LATT breadboard: Backplane + actuators
Enabling & Support

Large Aperture Telescope Technology - LATT

13/06/2017 931 views 1 likes
ESA / Enabling & Support / Space Engineering & Technology / Shaping the Future
 Programme:  TRP Workplan  Achieved TRL:  5
 Reference:  T116-051MM  Closure:  2015
 Contractors:  OHB-CGS (IT) (prime), ADS-International, Microgate, INAF-Arcetri, CNR-INO

The use of large primary mirrors as entrance aperture of optical systems is crucial to get higher image resolution in next generation space missions. To be large, these mirrors must be conceived as lightweight and deployable, therefore actively controllable to compensate for thermo-mechanical deformations and optical quality. Besides, they must be safe during launch.

Large Aperture Telescope Technology (LATT) activity inherits experience on Adaptive Optics on ground based telescoped.

The main objective is to develop, demonstrate and validate novel technologies for lightweight large aperture deployable telescopes. This was achieved by building appropriate breadboards (BBs) and testing their performance:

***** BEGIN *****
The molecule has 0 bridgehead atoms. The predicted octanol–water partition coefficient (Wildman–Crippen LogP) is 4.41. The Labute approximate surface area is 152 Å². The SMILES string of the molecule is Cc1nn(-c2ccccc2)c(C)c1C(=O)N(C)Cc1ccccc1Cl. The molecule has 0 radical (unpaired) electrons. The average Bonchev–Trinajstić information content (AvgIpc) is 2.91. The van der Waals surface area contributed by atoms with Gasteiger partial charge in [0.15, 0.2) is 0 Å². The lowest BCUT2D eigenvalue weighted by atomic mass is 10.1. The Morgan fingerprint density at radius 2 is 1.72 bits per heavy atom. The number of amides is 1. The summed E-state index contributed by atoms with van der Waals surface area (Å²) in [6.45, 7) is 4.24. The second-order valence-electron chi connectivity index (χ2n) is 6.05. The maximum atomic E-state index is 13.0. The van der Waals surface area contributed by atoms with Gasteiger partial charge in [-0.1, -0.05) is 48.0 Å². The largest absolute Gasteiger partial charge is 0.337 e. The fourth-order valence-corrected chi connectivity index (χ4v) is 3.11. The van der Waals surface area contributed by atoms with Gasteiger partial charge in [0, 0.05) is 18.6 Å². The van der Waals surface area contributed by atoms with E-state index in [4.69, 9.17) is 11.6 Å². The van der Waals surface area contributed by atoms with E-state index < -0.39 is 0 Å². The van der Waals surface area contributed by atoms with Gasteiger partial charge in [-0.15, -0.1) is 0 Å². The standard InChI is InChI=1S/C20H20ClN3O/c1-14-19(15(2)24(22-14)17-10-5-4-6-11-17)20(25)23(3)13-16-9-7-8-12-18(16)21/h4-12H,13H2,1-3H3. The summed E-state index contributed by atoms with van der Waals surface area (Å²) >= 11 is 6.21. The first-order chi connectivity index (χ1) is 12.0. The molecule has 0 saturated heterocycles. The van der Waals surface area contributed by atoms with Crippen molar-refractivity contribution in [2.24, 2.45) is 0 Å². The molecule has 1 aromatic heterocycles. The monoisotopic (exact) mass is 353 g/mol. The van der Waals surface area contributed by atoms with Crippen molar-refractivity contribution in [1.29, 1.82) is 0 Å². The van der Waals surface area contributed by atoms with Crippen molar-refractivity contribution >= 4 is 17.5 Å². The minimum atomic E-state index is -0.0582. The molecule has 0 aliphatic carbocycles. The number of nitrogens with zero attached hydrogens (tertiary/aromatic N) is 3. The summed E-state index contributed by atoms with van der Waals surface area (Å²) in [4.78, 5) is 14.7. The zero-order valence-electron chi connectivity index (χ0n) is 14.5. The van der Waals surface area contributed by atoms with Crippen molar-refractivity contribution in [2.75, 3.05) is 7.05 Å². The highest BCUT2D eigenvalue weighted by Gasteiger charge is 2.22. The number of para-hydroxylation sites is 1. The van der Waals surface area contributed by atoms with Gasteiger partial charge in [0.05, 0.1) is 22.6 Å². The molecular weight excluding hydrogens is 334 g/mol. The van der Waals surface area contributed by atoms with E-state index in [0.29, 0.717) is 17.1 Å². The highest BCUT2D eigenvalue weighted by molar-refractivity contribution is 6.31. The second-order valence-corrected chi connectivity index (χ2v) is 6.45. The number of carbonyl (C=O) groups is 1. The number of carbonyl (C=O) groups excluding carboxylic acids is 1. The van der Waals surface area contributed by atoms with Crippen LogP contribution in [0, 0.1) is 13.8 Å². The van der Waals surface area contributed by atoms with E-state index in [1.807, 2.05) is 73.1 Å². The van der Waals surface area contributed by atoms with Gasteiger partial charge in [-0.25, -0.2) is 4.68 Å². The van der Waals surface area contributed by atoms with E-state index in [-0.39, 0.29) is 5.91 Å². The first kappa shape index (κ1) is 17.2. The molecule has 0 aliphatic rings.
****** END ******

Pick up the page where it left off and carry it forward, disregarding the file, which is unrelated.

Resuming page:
• Optical BB: for verification of Lightweight Mirror Technologies & Safe Launch locking device
  • Deployment BB: for verification of the Deployable mechanisms
LATT breadboard: Thin Zerodur Mirror on the backplane
LATT breadboard: Thin Zerodur Mirror on the backplane

Achievements and status
The core of the LATT approach is a 1-mm thick Zerodur glass shell with 5-m radius of curvature as the optical surface, actively shaped by contactless fail-safe voice-coil actuators, controlled in close loop by an internal metrology fed by capacitive position sensors along their stroke (+/-500μm).

The mechanical support is an ultra-low mass CFRP + Aluminum honeycomb structure, housing the actuators and the electronics and providing the electrostatic locking capability for the shell during launch.

A 40-cm diameter, spherical F/6 demonstration prototype with 19 actuators was assembled (i.e. the Optical BB); its areal density is around 17 kg/m2 and the power dissipation is ~55 mW/actuator. It was subjected to a qualification campaign, including optical, thermo-vacuum, thermal cycling and vibration tests.

Lightweight active mirror breadboard successfully passed the planned environmental tests. The technology is already suitable for primary active mirrors, with some improvements on some subsystems.

Next steps
A GSTP activity is proposed to optimize some elements, to reduce the areal density, to increase the TRL and possibly to prove the concept with more than one petal.

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